A reader who wishes to remain anonymous would like to print some of our work. The anonymous reader writes:
I value Macworld’s instructional and troubleshooting articles highly, and often copy and paste them to a Word document to save in my “Troubleshooting” folder. However, this method also carries over unwanted icons and non-relevant article links. Is there an easy way to get a clean version suitable for placing in a Word or TextEdit document?
I appreciate that you appreciate our work enough to want to file it away. Fortunately, I can offer a solution to you that doesn’t require that we rejigger our website to add a Print button to every page. Like so:
While using Safari to view an article that you’d like to archive, click on the Reader button that appears in the Address field. The article, complete with its links, will appear in a pane all its own—free of elements unrelated to the article.
At this point you could select all the text in this pane, copy it, and then paste it into a Word document. But why bother when there’s Automator? Just launch Automator and from the sheet that appears, choose Service and click Choose.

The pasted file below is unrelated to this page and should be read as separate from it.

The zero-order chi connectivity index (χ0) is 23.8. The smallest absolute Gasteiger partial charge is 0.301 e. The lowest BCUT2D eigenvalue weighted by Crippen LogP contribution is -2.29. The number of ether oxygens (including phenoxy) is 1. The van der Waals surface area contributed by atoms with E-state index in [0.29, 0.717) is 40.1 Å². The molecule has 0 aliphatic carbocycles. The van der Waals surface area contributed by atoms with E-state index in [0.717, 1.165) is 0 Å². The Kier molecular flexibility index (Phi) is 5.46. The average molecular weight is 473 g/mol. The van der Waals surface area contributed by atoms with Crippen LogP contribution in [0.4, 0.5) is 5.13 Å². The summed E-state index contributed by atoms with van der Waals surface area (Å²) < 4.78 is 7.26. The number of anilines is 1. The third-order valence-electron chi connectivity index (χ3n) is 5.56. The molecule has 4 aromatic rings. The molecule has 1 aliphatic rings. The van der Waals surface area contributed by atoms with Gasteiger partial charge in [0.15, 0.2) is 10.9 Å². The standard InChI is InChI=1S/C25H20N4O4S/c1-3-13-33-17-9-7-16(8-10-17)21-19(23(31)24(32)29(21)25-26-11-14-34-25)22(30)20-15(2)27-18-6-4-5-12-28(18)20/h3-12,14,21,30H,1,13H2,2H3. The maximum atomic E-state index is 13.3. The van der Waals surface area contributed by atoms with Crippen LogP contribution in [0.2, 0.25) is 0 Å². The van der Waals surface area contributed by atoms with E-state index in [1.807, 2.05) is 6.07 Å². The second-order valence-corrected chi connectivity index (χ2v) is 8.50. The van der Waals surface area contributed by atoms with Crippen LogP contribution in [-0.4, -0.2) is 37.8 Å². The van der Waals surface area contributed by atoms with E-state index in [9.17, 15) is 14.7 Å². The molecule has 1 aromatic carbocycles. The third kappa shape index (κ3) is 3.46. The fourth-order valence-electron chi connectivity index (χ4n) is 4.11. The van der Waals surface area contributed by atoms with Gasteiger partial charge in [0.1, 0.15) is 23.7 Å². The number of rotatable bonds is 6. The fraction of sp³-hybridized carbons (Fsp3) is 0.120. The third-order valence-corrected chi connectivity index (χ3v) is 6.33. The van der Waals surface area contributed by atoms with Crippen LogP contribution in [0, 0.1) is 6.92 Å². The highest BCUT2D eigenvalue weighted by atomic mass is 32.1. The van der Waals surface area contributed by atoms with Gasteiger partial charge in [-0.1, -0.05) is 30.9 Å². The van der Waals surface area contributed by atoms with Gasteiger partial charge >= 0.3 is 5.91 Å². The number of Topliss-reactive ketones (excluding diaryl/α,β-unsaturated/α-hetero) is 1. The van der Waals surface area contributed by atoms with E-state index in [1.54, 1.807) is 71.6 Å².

Now assemble a workflow that contains these actions: Copy to Clipboard and Create New Word Document (filed under Documents). The top of the workflow will read Service Receives Selected Text in Any Application. Leave that as it is. Now save and give the workflow an intuitive name such as Archive in Word.
When you next want to archive an article, click the Reader button, press Command-A to select all the text in the pane that appears, click on the Safari menu and from the Services command choose your Archive in Word workflow. In a short time Word will launch (if it’s not already running) and a new Word document will appear that contains the contents of the Reader document.
Note that not all web pages will allow Reader to do its work. For example, if the page has text within frames the Reader button won’t appear. Instead you’ll see an RSS button. Also note that this method won’t archive the article’s images. If you’d like the accompanying images you’d be better off opening the page in Reader and then choosing File -> Print and then selecting Save as PDF from the PDF pop-up menu.